By the time most of you read this, I’ll be on a plane heading to Stockholm. I probably won’t write until I get back later in the month, so I want to give you some summer reading advice. Don’t read people who agree with you. Or at least don’t only read people who agree with you. 

Right now, the great debate in our country is not between left and right, though too many people still believe that it is. The existential fight in the country today is between those who are pro-democracy and those who aren’t. While an illiberal, authoritarian mob has largely taken control of the Republican Party, there are still plenty of pro-democracy conservatives. While the Democrats are still ruled by pro-democracy forces, there’s a growing autocratic faction on the left. I want to see the pro-democracy factions become dominant again in both parties. 

Some of the best political analysis I’ve read recently has come from the never-Trump conservatives. The Dispatch, founded by Stephen Hayes and Jonah Goldberg, and The Bulwark, founded by Charlie Sykes and Bill Kristol, have become go-to reading for me. I disagree with most of their positions on issues, but find their political commentary often spot on. They offer a clear-eyed look at politics, unmarred by an allegiance to either party. The writers have largely rejected the tribalism that dominates so much of our world today. 

This past weekend, I stumbled on a podcast called The Focus Group hosted by Bulwark publisher Sarah Longwell. Her guest was Rachel Vindman, wife of Alexander Vindman who testified against Trump in his first impeachment. They discussed how the Supreme Court’s decision to overturn Roe v. Wade could affect the midterm elections. The focus groups were made up of women who voted for Trump in 2016 and Biden in 2020. While most were pro-life, their views were far more nuanced and their emotions around the issue far more complex than the two sides protesting would have you believe. Longwell and Vindman concluded that abortion could have a major impact on the elections but that Democrats probably lacked the political skills to use it effectively. It was smart commentary. I’ll continue to listen.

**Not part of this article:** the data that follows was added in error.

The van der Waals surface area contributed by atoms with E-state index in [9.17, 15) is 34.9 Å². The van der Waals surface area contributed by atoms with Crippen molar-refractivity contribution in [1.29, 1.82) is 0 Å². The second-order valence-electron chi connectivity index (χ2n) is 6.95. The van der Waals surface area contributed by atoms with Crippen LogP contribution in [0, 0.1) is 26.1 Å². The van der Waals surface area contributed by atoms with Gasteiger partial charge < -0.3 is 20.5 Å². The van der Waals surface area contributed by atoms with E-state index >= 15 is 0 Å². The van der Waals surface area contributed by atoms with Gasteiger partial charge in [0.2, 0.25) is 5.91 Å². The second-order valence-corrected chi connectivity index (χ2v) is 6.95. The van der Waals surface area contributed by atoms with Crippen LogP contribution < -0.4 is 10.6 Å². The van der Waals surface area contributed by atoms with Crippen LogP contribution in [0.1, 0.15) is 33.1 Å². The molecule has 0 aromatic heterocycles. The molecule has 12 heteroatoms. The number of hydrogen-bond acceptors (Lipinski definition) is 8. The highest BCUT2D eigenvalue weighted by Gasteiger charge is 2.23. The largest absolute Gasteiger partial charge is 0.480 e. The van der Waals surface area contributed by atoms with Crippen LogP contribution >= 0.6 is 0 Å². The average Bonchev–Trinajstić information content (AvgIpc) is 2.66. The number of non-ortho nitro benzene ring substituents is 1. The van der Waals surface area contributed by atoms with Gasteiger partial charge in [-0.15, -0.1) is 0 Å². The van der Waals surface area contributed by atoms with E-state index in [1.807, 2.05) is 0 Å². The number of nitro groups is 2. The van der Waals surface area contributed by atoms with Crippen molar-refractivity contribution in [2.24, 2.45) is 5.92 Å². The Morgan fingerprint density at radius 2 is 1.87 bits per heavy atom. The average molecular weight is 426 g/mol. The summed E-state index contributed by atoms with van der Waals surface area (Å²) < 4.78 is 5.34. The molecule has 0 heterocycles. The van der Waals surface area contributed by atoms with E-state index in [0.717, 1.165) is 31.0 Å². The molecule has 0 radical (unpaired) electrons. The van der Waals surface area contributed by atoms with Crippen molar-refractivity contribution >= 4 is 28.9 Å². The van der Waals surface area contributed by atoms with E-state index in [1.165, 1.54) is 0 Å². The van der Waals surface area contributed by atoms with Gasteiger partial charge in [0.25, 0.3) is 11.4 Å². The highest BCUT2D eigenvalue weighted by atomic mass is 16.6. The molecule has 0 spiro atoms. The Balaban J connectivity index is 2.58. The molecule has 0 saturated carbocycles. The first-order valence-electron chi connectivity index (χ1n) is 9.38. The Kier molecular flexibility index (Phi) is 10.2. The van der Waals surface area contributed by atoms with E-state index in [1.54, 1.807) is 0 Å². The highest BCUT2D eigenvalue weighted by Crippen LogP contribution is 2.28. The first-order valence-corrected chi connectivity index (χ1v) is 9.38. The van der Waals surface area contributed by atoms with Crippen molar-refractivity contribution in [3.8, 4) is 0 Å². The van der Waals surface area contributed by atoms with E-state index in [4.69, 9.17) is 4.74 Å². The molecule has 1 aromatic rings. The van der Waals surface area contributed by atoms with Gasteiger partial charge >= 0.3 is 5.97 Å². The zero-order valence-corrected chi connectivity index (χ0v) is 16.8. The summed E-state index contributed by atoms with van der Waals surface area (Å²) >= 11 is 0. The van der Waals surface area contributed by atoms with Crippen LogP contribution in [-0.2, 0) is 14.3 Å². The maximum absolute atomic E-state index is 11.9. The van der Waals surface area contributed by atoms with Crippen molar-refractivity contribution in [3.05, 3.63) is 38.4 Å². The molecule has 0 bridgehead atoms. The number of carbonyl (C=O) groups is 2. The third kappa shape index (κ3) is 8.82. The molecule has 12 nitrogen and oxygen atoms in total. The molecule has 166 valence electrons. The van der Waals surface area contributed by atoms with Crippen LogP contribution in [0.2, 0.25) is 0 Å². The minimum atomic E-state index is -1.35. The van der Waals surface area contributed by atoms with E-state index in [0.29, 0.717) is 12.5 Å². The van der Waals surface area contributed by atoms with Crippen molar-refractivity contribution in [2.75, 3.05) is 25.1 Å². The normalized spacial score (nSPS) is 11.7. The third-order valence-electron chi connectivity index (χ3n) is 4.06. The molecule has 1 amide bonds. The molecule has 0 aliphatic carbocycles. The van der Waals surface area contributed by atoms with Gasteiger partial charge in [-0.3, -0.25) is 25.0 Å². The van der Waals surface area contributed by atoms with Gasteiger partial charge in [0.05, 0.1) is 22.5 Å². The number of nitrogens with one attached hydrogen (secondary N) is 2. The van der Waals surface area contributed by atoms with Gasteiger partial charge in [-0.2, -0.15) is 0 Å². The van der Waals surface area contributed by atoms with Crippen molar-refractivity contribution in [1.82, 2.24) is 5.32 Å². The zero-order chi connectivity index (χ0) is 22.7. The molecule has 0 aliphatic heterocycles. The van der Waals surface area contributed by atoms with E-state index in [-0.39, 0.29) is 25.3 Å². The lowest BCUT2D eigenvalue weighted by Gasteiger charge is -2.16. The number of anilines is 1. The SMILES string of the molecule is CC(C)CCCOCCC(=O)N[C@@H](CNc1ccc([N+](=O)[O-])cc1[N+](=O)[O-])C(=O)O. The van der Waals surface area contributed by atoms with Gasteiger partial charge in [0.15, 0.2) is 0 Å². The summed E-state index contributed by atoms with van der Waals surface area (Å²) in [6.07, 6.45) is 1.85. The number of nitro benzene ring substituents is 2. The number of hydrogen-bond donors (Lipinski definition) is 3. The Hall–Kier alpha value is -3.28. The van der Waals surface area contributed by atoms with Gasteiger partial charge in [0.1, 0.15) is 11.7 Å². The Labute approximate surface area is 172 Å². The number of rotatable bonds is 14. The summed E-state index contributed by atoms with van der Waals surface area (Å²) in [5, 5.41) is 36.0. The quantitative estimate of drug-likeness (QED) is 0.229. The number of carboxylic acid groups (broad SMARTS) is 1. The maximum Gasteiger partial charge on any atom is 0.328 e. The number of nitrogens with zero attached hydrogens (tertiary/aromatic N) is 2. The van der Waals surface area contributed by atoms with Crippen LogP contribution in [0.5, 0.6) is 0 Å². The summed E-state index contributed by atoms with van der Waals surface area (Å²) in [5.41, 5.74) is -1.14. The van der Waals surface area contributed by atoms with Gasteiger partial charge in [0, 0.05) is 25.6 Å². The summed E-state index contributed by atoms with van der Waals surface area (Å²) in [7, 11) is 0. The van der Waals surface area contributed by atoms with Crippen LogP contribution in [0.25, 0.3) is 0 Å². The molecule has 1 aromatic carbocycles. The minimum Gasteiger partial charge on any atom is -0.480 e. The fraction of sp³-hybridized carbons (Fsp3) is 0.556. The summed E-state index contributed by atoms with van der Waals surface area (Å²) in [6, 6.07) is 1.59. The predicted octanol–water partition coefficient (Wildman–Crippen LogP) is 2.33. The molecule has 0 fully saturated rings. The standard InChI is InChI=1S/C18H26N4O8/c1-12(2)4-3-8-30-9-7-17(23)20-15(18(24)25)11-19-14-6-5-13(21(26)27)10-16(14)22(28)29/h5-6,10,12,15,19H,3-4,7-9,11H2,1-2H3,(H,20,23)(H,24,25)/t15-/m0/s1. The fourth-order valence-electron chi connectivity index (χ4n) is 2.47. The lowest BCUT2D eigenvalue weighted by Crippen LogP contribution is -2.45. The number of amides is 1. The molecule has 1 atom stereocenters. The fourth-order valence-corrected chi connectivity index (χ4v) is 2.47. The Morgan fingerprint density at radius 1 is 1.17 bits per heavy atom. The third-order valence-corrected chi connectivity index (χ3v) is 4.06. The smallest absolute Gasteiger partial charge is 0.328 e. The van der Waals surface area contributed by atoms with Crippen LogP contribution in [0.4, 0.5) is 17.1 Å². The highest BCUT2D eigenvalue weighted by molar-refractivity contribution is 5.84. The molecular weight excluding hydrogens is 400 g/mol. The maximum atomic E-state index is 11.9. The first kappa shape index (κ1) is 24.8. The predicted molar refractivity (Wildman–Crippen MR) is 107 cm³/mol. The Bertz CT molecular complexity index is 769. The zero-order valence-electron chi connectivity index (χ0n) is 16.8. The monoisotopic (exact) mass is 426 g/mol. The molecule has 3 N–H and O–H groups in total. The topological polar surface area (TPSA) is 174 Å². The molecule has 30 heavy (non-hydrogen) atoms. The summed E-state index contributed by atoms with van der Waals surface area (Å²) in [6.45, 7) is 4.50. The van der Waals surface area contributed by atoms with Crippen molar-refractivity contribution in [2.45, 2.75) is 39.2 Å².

Last night, Stephen Hayes of the Dispatch, tweeted about the Jan. 6 Committee hearing, defending their work even as other conservatives were dismissing it. Jonah Goldberg wrote about the unfortunate need for the committee and the continued threat to our democracy. Dispatch editor David French provides an alternative to evangelical group think while never giving up on his religion. All three believe democracy matters, even if I believe they are wrong on issues like guns, abortion, and taxes.

As we move forward in this country, the battle is not going to be between Democrat and Republican. It’s going to be pro-democracy verses anti-democracy. The hope is that the pro-democracy conservatives can build a party or coalition strong enough to defeat the authoritarians who largely control the post-Trump GOP. 

Democrats who believe there’s some silent leftist majority that will suddenly emerge when somebody offers a progressive enough platform are delusional. Democrats have largely alienated the least ideological people in the country, those in the middle. Republicans are winning right now because of the failure of Democrats, not the success of Trump. The key to defeating the Trumpists is building strong pro-democracy factions controlling both parties, or maybe multiple parties. 

I’m not asking you to agree with Hayes or Goldberg or Longwell, but I am asking you to get familiar with them. Support them in their efforts to push back on anti-democratic forces on their side of the political spectrum. And don’t dismiss their criticism of the Democratic Party. You will have a better understanding of the fight that’s brewing in this country and you’ll know who your allies are in the fight for democracy. 

See you in a couple of weeks.

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